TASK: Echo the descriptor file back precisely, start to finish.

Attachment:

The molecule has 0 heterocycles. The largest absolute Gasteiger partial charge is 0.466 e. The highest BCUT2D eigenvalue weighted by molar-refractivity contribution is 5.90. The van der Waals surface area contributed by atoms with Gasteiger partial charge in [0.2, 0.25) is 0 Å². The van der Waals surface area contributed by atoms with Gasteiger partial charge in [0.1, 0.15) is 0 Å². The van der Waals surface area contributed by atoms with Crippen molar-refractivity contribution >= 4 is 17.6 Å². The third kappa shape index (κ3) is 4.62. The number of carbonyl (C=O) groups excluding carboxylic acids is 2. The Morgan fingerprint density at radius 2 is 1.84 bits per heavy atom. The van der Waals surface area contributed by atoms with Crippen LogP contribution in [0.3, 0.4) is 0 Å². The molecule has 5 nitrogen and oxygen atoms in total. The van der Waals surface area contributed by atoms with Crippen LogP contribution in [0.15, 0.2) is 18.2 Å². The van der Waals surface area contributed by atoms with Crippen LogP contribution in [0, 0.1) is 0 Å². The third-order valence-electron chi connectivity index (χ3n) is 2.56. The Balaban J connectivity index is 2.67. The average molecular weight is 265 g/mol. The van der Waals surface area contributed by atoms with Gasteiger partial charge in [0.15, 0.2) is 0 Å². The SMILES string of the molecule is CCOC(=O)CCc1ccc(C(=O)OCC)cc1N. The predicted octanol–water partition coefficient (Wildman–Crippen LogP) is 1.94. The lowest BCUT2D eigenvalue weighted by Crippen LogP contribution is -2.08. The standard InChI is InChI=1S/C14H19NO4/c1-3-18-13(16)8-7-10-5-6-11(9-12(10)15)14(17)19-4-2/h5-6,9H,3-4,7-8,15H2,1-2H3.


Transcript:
The molecule has 0 heterocycles. The largest absolute Gasteiger partial charge is 0.466 e. The highest BCUT2D eigenvalue weighted by molar-refractivity contribution is 5.90. The van der Waals surface area contributed by atoms with Gasteiger partial charge in [0.2, 0.25) is 0 Å². The van der Waals surface area contributed by atoms with Gasteiger partial charge in [0.1, 0.15) is 0 Å². The van der Waals surface area contributed by atoms with Crippen molar-refractivity contribution >= 4 is 17.6 Å². The third kappa shape index (κ3) is 4.62. The number of carbonyl (C=O) groups excluding carboxylic acids is 2. The Morgan fingerprint density at radius 2 is 1.84 bits per heavy atom. The van der Waals surface area contributed by atoms with Crippen LogP contribution in [0.3, 0.4) is 0 Å². The molecule has 5 nitrogen and oxygen atoms in total. The van der Waals surface area contributed by atoms with Crippen LogP contribution in [0.15, 0.2) is 18.2 Å². The van der Waals surface area contributed by atoms with Crippen LogP contribution in [0, 0.1) is 0 Å². The third-order valence-electron chi connectivity index (χ3n) is 2.56. The Balaban J connectivity index is 2.67. The average molecular weight is 265 g/mol. The van der Waals surface area contributed by atoms with Gasteiger partial charge in [0.15, 0.2) is 0 Å². The SMILES string of the molecule is CCOC(=O)CCc1ccc(C(=O)OCC)cc1N. The predicted octanol–water partition coefficient (Wildman–Crippen LogP) is 1.94. The lowest BCUT2D eigenvalue weighted by Crippen LogP contribution is -2.08. The standard InChI is InChI=1S/C14H19NO4/c1-3-18-13(16)8-7-10-5-6-11(9-12(10)15)14(17)19-4-2/h5-6,9H,3-4,7-8,15H2,1-2H3.